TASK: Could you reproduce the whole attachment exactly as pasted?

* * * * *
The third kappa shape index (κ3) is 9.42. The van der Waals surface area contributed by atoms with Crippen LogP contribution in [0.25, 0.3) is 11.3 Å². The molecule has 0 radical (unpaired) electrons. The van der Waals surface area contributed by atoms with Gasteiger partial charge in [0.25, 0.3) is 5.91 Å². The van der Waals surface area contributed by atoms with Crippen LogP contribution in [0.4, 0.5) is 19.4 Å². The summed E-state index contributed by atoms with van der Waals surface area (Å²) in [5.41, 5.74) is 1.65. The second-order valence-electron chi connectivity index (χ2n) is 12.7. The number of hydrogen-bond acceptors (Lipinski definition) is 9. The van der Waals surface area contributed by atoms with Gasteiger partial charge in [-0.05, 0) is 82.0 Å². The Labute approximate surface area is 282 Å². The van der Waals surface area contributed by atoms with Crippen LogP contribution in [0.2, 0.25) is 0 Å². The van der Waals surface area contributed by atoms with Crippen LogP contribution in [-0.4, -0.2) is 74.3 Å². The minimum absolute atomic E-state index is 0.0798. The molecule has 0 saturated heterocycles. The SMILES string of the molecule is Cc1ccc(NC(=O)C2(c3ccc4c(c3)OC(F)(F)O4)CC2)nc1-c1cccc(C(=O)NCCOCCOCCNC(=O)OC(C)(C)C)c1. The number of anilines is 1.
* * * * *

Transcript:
The third kappa shape index (κ3) is 9.42. The van der Waals surface area contributed by atoms with Crippen LogP contribution in [0.25, 0.3) is 11.3 Å². The molecule has 0 radical (unpaired) electrons. The van der Waals surface area contributed by atoms with Gasteiger partial charge in [0.25, 0.3) is 5.91 Å². The van der Waals surface area contributed by atoms with Crippen LogP contribution in [0.4, 0.5) is 19.4 Å². The summed E-state index contributed by atoms with van der Waals surface area (Å²) in [5.41, 5.74) is 1.65. The second-order valence-electron chi connectivity index (χ2n) is 12.7. The number of hydrogen-bond acceptors (Lipinski definition) is 9. The van der Waals surface area contributed by atoms with Gasteiger partial charge in [-0.05, 0) is 82.0 Å². The Labute approximate surface area is 282 Å². The van der Waals surface area contributed by atoms with Crippen LogP contribution in [0.2, 0.25) is 0 Å². The van der Waals surface area contributed by atoms with Crippen LogP contribution in [-0.4, -0.2) is 74.3 Å². The minimum absolute atomic E-state index is 0.0798. The molecule has 0 saturated heterocycles. The SMILES string of the molecule is Cc1ccc(NC(=O)C2(c3ccc4c(c3)OC(F)(F)O4)CC2)nc1-c1cccc(C(=O)NCCOCCOCCNC(=O)OC(C)(C)C)c1. The number of anilines is 1.